- EVH III

  4. #4
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    I'm going to wait this one out a bit.
    -curtis

  5. #5
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    Waited a bit too long, it seems. All my local BB's were out of stock, Crutchfield was out, Onecall is out. Ordered it from ValueElectronics and they e-mailed me today saying it would ship out today or Monday. I'll let you know how it goes once it gets set up.
    - EVH III

  6. #6
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    http://www.latimes.com/technology/la...ies-technology
    DVD in High Def? The Difference Is Not Eye-Opening
    April 20, 2006


    As it rolls out the first high-definition DVD player, Toshiba Corp. is boasting: "Image is everything."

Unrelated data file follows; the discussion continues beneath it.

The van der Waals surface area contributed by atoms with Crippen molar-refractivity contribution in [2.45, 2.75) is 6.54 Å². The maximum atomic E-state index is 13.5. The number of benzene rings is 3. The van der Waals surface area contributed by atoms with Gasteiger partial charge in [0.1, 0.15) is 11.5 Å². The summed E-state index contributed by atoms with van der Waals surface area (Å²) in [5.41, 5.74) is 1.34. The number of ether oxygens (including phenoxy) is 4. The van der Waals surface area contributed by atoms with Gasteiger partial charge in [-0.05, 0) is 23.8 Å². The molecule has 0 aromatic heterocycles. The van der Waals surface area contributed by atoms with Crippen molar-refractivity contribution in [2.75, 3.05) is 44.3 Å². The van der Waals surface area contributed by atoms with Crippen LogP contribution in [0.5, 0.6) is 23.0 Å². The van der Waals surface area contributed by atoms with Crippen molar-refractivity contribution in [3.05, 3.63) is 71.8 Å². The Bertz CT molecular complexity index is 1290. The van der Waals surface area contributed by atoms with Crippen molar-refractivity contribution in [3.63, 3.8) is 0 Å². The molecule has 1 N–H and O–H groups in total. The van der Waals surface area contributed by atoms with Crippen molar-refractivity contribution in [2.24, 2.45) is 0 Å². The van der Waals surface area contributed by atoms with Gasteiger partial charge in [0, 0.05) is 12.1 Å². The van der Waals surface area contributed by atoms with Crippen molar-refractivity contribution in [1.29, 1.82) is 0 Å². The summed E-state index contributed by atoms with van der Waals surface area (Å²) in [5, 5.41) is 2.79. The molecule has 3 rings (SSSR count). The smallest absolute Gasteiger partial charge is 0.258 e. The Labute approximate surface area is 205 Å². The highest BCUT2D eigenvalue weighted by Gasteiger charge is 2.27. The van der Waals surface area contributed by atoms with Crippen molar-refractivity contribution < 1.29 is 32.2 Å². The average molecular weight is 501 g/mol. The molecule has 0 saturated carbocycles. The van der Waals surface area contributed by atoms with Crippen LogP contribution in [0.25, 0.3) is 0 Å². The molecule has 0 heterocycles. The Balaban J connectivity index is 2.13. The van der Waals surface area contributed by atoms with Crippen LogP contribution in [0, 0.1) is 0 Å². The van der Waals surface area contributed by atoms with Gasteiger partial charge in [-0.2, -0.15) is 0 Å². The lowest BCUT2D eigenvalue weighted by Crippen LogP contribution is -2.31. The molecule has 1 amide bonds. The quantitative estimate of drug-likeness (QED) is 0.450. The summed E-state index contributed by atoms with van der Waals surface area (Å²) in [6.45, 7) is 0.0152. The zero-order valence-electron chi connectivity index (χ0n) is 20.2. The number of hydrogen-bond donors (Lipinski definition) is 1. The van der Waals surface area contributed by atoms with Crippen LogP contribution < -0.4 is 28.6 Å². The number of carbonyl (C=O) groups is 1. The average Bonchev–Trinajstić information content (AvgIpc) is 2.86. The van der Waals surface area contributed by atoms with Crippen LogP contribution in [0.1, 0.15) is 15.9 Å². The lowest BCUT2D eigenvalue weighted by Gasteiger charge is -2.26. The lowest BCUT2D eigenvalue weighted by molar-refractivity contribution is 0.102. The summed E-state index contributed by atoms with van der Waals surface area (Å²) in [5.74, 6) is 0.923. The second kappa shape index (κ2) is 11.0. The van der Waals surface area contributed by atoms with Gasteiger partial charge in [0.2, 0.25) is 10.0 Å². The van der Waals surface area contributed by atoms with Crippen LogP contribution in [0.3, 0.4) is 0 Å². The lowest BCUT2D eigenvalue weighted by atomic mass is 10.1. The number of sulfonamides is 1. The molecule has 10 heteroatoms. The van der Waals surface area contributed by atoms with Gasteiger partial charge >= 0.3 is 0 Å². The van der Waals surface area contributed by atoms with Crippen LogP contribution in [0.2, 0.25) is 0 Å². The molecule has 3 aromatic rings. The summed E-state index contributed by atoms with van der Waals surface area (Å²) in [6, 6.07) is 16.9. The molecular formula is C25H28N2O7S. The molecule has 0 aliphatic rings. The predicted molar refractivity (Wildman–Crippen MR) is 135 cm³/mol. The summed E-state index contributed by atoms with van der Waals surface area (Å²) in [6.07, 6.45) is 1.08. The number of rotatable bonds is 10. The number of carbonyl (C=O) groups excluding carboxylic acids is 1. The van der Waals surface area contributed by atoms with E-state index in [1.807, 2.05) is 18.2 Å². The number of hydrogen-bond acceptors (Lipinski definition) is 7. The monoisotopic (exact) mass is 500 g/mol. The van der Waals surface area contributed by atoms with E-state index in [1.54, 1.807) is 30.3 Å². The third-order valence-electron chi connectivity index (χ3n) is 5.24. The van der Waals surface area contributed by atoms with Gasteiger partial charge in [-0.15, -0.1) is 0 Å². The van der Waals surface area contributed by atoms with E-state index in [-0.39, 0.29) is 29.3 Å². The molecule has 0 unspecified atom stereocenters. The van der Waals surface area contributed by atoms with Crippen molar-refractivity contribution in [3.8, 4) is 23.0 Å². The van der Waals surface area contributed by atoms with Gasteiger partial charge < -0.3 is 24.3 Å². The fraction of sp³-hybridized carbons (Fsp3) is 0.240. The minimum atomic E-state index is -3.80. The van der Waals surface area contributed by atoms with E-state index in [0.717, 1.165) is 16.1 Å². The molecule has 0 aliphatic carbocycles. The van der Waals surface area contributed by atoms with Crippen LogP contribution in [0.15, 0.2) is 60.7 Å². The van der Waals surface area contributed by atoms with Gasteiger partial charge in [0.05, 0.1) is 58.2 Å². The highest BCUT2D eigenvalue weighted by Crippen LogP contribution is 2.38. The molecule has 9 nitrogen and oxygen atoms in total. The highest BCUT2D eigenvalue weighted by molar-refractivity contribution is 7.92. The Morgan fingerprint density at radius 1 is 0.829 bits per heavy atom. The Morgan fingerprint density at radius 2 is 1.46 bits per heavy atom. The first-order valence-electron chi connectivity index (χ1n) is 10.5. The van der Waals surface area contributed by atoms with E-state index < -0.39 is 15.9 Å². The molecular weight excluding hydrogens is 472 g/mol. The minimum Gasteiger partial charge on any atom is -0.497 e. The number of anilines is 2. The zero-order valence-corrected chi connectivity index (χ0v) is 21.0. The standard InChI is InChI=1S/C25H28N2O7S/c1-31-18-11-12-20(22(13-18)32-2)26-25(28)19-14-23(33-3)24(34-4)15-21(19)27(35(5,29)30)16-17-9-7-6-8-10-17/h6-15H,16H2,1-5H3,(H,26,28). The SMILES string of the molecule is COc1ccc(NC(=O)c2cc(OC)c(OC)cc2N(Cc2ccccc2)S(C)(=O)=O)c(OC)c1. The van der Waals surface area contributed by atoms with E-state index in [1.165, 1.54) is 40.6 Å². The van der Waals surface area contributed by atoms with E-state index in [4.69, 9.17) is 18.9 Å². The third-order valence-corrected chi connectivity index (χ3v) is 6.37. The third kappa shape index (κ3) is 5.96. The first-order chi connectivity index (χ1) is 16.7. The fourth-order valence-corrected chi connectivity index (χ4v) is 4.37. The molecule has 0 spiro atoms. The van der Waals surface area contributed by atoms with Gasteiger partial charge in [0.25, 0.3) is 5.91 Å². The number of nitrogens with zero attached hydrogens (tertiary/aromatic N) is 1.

After testing the so-called HD DVD machine on three TVs of various dimensions, I hit on a more appropriate slogan: Size matters.

    Last week, a milestone in viewing was reached with the debut of the Toshiba HD-A1, which costs just shy of $500. (A deluxe model, the HD-XA1, goes for $800).

    Should you care? Probably not. Because unless you already have a state-of-the-art high-definition television at least 40 inches in size, you won't notice much of a difference.

    Here's my advice: If you've got a spare $500, use it toward an upgrade to a bigger set instead. In the time it takes to save up another $500, the price of HD disc players will probably drop and a pending format war may well be decided.

    Early this week, when the first movies in HD DVD format were released, I watched NBC Universal's "Serenity" and Warner Bros. Entertainment Inc.'s "The Last Samurai."